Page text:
Monday, February 27, 2012

Productivity rediscovered

In parallel with rediscovering how to think, I'm rethinking what it means to be productive.  (This unemployment thing seems to be starting a series...)  It's very much the same theme - let's be less busy, and do stuff better.

I'm thanking the chaos of the Freshly Hacked weekend for this one.  It's amazing on an intensive weekend (like a startup weekend or the design jam that kicked this whole thing off) how chaos and productivity are combined - or at least amazing for someone who aligns productivity and busyness.

Beautiful post on chaos not quite so lovely

The melee

It's not just that chaos promotes creativity, because realistically most of what is achieved, in my experience, is not 'creative'.  Most of the good work is refining, turning the indefinite into definite, synthesising diverse sources into coherent solutions, and diverse voices into a simple message.  A lot of the creation has happened before the weekend, with the backgrounds people bring, and is just teased out.

With a dedicated focus and pressure-cooker time restrictions, prioritisation is ruthless.  Deciding what not to do or include, or when to stop, seems tougher and more important than working out what to do in the first place.  Testing, refining and iteration are more effective ways to chart a course through the chaotic uncertainty than a busily refining linear approach.

Working better

The main message I took is that being productive requires not to work harder, longer, or to do what I'm doing more efficiently - but to work better by doing better things, and doing them properly.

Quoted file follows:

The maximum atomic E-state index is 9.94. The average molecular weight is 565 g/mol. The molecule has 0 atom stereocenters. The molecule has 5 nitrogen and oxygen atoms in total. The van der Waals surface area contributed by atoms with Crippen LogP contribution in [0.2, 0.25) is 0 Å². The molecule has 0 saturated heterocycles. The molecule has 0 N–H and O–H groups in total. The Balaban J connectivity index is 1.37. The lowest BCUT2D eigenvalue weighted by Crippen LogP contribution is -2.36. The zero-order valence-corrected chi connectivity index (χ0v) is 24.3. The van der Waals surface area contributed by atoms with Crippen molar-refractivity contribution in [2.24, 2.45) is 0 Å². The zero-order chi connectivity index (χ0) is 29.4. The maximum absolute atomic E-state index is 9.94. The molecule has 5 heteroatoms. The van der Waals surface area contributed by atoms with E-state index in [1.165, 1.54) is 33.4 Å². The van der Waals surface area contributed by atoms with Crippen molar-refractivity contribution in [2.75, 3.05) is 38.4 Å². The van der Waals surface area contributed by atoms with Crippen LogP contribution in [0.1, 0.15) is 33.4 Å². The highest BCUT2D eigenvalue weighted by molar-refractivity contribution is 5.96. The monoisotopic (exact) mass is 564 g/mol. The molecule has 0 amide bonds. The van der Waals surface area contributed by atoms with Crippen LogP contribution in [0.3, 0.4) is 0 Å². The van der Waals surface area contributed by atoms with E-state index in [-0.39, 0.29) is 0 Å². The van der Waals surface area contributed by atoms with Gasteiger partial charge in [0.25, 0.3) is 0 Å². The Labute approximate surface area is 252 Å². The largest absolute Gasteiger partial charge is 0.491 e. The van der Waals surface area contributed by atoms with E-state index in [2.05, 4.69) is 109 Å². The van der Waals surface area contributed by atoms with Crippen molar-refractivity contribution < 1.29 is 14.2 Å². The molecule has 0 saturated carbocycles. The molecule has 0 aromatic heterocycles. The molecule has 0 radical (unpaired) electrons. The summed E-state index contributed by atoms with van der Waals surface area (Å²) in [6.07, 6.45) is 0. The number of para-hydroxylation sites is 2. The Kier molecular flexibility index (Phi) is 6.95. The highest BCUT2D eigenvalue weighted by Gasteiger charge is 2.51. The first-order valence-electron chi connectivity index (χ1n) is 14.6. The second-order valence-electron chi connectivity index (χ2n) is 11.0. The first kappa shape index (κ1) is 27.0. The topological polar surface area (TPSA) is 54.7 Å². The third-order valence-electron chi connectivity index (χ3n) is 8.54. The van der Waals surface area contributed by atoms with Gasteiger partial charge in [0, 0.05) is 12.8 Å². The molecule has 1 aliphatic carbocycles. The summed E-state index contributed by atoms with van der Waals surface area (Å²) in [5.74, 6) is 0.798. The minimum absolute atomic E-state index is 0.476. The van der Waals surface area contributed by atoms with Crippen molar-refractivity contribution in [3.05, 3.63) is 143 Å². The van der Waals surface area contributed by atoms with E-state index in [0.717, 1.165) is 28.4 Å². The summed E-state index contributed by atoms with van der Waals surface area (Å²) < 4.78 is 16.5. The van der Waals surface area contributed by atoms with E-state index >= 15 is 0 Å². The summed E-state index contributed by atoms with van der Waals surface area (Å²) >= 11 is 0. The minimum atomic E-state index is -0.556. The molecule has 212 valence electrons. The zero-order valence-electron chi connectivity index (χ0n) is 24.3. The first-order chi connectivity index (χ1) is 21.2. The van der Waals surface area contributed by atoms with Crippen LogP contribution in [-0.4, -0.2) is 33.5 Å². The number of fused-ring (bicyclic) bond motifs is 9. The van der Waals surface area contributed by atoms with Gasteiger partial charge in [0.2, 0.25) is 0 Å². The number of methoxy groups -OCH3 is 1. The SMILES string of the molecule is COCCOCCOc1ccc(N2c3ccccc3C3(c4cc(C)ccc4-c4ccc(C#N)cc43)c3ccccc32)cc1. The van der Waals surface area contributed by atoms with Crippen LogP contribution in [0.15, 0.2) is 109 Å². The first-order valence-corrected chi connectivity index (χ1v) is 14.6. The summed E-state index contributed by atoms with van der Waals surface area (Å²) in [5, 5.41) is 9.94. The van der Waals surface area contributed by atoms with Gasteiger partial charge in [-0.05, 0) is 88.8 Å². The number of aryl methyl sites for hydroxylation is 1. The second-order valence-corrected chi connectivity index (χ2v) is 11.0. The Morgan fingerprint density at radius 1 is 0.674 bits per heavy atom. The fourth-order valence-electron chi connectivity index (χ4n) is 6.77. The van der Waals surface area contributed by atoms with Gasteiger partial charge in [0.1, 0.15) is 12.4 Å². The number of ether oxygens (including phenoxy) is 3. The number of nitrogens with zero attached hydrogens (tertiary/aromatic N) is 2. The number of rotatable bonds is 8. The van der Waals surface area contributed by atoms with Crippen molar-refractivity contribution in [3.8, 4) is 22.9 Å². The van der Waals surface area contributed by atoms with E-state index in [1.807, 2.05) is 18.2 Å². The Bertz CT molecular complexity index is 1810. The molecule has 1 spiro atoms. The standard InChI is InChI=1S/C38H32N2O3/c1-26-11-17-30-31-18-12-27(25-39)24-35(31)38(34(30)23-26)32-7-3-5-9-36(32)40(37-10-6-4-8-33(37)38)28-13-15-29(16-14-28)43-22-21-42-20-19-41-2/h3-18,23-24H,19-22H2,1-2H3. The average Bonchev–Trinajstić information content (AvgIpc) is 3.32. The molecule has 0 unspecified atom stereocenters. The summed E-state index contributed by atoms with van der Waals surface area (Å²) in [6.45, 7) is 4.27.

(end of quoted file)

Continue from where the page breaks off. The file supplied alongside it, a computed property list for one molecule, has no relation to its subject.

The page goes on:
Personally, I need to learn to not just do things that are 'better' themselves, but understanding when to do things, by having a better sense of my mood and motivations.  I also need better focus on what I'm doing, which will hopefully flow on from the first point, so that I can dedicate myself properly the first time.  'Smarter, not harder' - it's not new.

I'm good at planning, and much of the time it's very useful, but it does break down sometimes.  I need to stop finding myself doing things because they're on the todo list, and making the todo list instead match what I should be doing.  When my time was more constrained it seemed to make sense trying to manage my motivation, but in the meantime I've lost some of my ability to listen to it, and with more unstructured time it seems increasingly important to get that back.

I think in part this is because motivation, energy and inspiration are far more important resources than time. Time is handy, but only when these can be applied to it.

Productive chaos

A lot of time is spent chasing false solutions, working unproductively, realising you've just gone way too far, or too far off the mark.  It seems over the course of the weekend that a lot of your time was 'wasted' - but you know that what could have been avoided in hindsight nevertheless needed to happen.  I got home at after midnight on Saturday and spent around three hours doing a presentation that got scrapped, and redone from scratch on Sunday - in about half an hour.  But the final version was so beautiful it hurt, and would never have happened without the first one. (And I'm now a prezi pro, to boot.)

Despite so much time going anywhere but forward, you look back over a weekend and it seems amazing how far you've come.  As it turns out, being really productive is composed mostly of activity that is 'unproductive' itself.

And then, I get back into the real world, and need to make these realisations work for me on an ongoing basis.  It's easy to work differently for a weekend, but hard to effect lasting change.  You'll have to wait and see how that turns out.

John Baxter